The interface for interacting with your environment also leaves a little to be desired. The dragon cursor you use for movement changes when over an item that can be used or taken. However, some of the changes are a little cryptic. For example, there are a number of objects that change the cursor to a dragon with a hammer indicating that you can perform an action, and in some instances a simple click carries out the action. More commonly, however, nothing happens! At these times you are required to use other items to perform a task on your newly found objects. Similarly, the dragon's eye curser indicates that you can take a closer look at an object but this, too, only works at certain times. You may first need to do something to an item before looking at it more closely.

Above all else, be sure to look at every object from all viewpoints, some items hide behind others and can be difficult to find. Perhaps the biggest problem with this game interface is the fact that there is no description feature. You simply cannot look at a certain scene and get a description of the room, trail or object. Such descriptions are usually the best and most common aid to solving adventure game puzzles and their absence contributed to the feeling that some of the puzzles were a little obscure.

Fighting sequences not difficult
You have a simple inventory to hold the items you pick up along the way and can place items of armour or weapons on your person - weapons (or spellbook) only in your left hand. There is very little fighting in Dragon Lore which is entirely in keeping with the genre. The small amount that you need to do is quite easy and shouldn't be a problem for most adventurers. With weapon in hand click on the screen to choose from one of four strokes. The most effective method is to click like mad and prevent your opponent from landing a blow.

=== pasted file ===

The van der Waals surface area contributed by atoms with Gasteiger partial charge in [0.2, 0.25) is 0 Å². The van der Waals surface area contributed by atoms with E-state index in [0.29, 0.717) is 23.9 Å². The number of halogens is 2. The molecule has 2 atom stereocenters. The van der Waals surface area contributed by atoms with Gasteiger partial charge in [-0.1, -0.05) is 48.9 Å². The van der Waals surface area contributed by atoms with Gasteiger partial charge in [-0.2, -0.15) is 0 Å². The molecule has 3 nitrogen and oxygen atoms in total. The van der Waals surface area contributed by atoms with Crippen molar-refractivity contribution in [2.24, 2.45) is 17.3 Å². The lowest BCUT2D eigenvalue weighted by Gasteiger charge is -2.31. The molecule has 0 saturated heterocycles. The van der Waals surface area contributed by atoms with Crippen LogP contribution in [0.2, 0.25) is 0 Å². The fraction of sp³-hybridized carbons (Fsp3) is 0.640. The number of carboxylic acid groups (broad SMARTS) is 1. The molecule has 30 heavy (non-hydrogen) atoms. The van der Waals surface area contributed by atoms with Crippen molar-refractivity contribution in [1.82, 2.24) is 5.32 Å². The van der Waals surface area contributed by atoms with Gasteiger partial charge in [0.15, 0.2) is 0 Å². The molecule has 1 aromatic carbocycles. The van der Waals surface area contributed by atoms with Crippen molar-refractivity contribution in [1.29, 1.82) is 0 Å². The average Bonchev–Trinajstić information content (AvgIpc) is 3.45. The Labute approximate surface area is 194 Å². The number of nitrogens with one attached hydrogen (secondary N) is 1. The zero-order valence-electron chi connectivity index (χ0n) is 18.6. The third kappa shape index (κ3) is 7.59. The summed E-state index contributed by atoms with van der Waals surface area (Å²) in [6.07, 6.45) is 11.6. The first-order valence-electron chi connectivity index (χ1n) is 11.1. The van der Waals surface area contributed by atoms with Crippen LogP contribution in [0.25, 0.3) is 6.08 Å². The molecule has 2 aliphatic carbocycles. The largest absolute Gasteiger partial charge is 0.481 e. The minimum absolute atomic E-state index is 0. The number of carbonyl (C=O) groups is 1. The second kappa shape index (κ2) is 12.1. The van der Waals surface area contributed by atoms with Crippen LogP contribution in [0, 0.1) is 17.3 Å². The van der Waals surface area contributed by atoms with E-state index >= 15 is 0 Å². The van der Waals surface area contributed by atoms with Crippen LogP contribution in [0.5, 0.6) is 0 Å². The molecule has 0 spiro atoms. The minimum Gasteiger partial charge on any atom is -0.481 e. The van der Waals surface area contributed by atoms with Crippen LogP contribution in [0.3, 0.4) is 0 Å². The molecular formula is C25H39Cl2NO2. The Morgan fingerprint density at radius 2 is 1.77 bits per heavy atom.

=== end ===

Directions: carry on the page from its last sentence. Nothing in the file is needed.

Spells are an essential part of the game, but there are only a few to learn and these are relegated to merely another generation of puzzle to solve. The one slightly offensive spell you obtain - fireball - is not really designed for use in combat as it is simply too slow to cast, and even if cast successfully you can't be sure if you've done any damage.

Seeking Knighthood
During the course of your travels you will meet several other Dragon Knights, and the story unfolds that with your father's demise you must fill his place, but only if you can win the favour of more than half of the remaining Dragon Knights. Thus you are suddenly faced with a dual goal, expose the traitor Diakonov, and become a Dragon Knight. Fortunately for you, attain one and the other is guaranteed.

Interaction with the other Dragon Knights is accomplished via an animated cut scene with digitised speech. There is no input from you to steer the course of the conversation, simply listen to what they have to tell you. One or two may have tasks for you to fulfil, or warnings for you to heed. Listen well to their comments.

Taking all into consideration, this game will most likely appeal to those people who are blessed with a good dose of lateral thinking to solve the puzzles and who have a love of superb graphics, tempered with the ability to put up with annoying sound effects (those munching mice haunt me still!) rating:  

Copyright © Adrian Carmody 1995. All rights reserved.

System requirements:
CD ROM, 486DX, 4MB RAM, 8MB hard drive space, mouse.